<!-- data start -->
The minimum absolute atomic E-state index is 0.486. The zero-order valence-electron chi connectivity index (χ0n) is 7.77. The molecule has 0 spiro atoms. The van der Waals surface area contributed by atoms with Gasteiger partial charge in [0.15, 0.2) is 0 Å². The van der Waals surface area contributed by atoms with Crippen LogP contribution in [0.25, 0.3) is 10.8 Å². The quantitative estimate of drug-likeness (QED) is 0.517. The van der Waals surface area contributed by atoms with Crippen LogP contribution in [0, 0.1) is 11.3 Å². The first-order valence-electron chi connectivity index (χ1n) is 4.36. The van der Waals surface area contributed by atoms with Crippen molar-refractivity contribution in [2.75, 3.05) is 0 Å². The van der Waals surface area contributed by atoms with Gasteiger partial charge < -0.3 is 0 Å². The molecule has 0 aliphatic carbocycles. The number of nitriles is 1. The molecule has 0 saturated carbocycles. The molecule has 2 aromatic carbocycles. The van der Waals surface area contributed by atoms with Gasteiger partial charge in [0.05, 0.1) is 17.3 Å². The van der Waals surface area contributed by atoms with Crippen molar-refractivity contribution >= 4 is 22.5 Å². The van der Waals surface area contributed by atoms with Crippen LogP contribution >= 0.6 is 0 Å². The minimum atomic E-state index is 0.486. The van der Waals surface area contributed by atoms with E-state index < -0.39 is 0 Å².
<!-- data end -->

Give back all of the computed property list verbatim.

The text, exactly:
The minimum absolute atomic E-state index is 0.486. The zero-order valence-electron chi connectivity index (χ0n) is 7.77. The molecule has 0 spiro atoms. The van der Waals surface area contributed by atoms with Gasteiger partial charge in [0.15, 0.2) is 0 Å². The van der Waals surface area contributed by atoms with Crippen LogP contribution in [0.25, 0.3) is 10.8 Å². The quantitative estimate of drug-likeness (QED) is 0.517. The van der Waals surface area contributed by atoms with Crippen LogP contribution in [0, 0.1) is 11.3 Å². The first-order valence-electron chi connectivity index (χ1n) is 4.36. The van der Waals surface area contributed by atoms with Crippen molar-refractivity contribution in [2.75, 3.05) is 0 Å². The van der Waals surface area contributed by atoms with Gasteiger partial charge < -0.3 is 0 Å². The molecule has 0 aliphatic carbocycles. The number of nitriles is 1. The molecule has 0 saturated carbocycles. The molecule has 2 aromatic carbocycles. The van der Waals surface area contributed by atoms with Gasteiger partial charge in [0.05, 0.1) is 17.3 Å². The van der Waals surface area contributed by atoms with Crippen molar-refractivity contribution >= 4 is 22.5 Å². The van der Waals surface area contributed by atoms with Crippen LogP contribution >= 0.6 is 0 Å². The minimum atomic E-state index is 0.486. The van der Waals surface area contributed by atoms with E-state index < -0.39 is 0 Å².